Reader Steve in Florida owns a small restaurant. He recently received three odd phone calls from prospective customers–deaf people using a relay service–wanting to place a catering order for a party of about 100 people using a credit card. Oh, and even though the party is three weeks out, could his business send $956 to the party planner who will be picking up the food, even though the party is a few weeks out? Steve was right to be suspicious, and wants to warn other small business owners.
While the operator was real, the caller was most likely a fraudster located somewhere in Africa taking advantage of an Internet-based relay service to get free phone calls to the US and hide behind a fake disability for bonus credibility points.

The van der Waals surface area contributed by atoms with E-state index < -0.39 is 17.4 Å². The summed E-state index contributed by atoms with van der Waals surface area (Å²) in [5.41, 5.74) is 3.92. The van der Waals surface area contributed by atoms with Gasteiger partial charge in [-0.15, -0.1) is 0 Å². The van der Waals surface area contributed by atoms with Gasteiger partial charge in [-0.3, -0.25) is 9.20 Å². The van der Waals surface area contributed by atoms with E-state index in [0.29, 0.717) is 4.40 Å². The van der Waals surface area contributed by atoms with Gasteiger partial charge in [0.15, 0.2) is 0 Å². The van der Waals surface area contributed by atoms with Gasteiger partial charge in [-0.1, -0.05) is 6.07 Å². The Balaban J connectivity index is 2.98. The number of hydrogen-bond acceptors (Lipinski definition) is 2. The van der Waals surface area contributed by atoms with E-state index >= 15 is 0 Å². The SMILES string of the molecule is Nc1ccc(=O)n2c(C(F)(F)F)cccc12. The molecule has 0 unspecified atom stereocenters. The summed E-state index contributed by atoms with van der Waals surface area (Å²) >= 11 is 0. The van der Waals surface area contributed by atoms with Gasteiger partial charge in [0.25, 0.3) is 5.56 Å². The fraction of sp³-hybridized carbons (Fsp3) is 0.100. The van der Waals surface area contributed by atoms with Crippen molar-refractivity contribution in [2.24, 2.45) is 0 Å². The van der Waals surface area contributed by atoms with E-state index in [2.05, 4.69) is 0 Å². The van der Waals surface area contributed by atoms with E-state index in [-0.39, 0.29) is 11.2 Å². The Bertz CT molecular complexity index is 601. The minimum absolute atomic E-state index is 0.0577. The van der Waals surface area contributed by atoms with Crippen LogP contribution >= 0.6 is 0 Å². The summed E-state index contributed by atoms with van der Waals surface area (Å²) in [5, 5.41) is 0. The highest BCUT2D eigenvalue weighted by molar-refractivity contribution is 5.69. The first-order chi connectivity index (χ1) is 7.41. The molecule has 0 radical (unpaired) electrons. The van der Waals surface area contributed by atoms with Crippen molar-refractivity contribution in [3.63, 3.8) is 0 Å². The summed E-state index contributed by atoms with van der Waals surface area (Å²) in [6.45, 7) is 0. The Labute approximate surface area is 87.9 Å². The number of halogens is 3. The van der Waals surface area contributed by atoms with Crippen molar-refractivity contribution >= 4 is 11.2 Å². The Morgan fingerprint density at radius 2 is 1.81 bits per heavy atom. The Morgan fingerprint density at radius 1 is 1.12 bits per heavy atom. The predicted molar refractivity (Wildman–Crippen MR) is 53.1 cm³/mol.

In the past few weeks I have received 3 different calls, purporting to be from TDD operators. I had never received a call from a TDD operator, so I’m not sure if the operators were real, or part of the scam. It starts out with the deaf person, wanting to plan a party for about a 100 people, and they would like to use my food. They will send the professional party planner to pick up the food. (party is 3 weeks out) But they want to pay for it now with a credit card.
f you go along, they ask for a fax number, because they don’t want the operator to have there credit card number. They then fax you the pertinent information, and tell you to go ahead and charge the complete amount right now. Oh, and by the way, can you add $956.78 to pay the party planner. This is when I hung up, but I can imagine them getting paid from a lot of businesses. I’m sure after the planner gets paid, there will be a chargeback.
More likely than a chargeback, the credit card itself is a stolen or fabricated number. The “party planner” is an accomplice, who will take that $950 and run, while the credit card transaction ultimately fails.